Legislation was guided by Clift & Co, a full-service government affairs firm specialising in emerging technologies
The US state of Nevada, has signed legislation intended to validate use of blockchain technology in the state.
The move described as “ground-breaking” makes Nevada one of only a few states in the US to recognise and authorise the use of blockchain.
The bill, signed by state governor Brian Sandoval, is the first of its kind and supports business investment by prohibiting local governments from imposing taxes or fees on blockchain use. The law will become effective immediately.
In the text of the bill, blockchain is clearly defined as “an electronic record of transactions or other data which is: 1. Uniformly ordered; 2. redundantly maintained or processed by one or more computers or machines to guarantee the consistency or nonrepudiation of the recorded transactions or other data; and 3. Validated by the use of cryptography.”
Ben Kieckhefer, Republican senator and assistant minority leader introduced Senate Bill 398 which encourages innovation in blockchain technology on March 30, 2017. The bill defines blockchain and protects blockchain transactions under the state’s Uniform Electronic Transactions Act.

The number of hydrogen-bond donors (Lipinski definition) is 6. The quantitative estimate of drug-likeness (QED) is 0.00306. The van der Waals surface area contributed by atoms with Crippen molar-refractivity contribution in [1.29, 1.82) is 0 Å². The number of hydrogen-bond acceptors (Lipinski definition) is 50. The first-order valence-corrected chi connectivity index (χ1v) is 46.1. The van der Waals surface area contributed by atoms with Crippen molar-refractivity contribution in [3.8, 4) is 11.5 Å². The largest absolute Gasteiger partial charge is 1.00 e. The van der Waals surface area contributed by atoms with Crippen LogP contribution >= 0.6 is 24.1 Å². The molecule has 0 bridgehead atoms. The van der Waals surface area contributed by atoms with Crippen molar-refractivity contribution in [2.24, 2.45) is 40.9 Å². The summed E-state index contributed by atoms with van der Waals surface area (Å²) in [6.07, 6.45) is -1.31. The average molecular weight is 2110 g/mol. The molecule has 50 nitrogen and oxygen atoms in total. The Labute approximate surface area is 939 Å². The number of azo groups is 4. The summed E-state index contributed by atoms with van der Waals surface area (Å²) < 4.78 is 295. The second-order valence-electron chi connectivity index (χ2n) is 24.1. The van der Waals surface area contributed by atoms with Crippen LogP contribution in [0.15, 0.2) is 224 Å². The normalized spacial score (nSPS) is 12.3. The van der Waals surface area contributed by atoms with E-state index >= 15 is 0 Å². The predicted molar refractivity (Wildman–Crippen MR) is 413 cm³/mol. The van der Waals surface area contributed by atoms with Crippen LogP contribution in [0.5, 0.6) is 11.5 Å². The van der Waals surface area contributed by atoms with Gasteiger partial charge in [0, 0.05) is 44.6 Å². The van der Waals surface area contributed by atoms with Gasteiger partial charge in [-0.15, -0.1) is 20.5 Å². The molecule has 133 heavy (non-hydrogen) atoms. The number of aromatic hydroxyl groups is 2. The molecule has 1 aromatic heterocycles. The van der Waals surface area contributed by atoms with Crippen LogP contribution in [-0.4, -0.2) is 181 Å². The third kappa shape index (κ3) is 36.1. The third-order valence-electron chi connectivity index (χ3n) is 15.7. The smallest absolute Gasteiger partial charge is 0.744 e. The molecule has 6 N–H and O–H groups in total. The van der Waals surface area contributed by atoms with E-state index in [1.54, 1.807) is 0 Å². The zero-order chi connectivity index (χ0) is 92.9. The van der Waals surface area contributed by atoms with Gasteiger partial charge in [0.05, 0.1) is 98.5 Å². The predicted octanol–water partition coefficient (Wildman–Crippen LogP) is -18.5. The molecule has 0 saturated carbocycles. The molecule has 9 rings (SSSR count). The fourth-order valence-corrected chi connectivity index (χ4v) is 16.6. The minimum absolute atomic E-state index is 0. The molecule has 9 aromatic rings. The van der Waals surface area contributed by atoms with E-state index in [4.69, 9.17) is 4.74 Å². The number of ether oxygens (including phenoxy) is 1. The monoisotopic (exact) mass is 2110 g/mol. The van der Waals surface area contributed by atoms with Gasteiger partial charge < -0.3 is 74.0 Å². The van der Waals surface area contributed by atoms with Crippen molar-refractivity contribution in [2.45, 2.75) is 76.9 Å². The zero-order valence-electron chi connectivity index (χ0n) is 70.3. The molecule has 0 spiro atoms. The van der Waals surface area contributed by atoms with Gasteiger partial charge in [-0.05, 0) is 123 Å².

“The potential uses of blockchain are limitless, and I’m confident Nevada’s entrepreneurs will find ways to use this technology to innovate and drive our economy forward,” said Kieckhefer. “I can’t wait to see what comes next.”
Several Nevada-based business leaders have expressed strong support of the bill, including Allison Clift-Jennings, founder and CEO, Filament, a leader in industrial applications of IoT and blockchain technology.
“Governments can be slow to adopt and digest this sort of technology,” said Clift-Jennings. “Nevada is setting a precedent for how states should be approaching blockchain right now. I believe it will be instrumental in attracting top technologists and startups to the state. It’s really exciting to be at the forefront of that change.”
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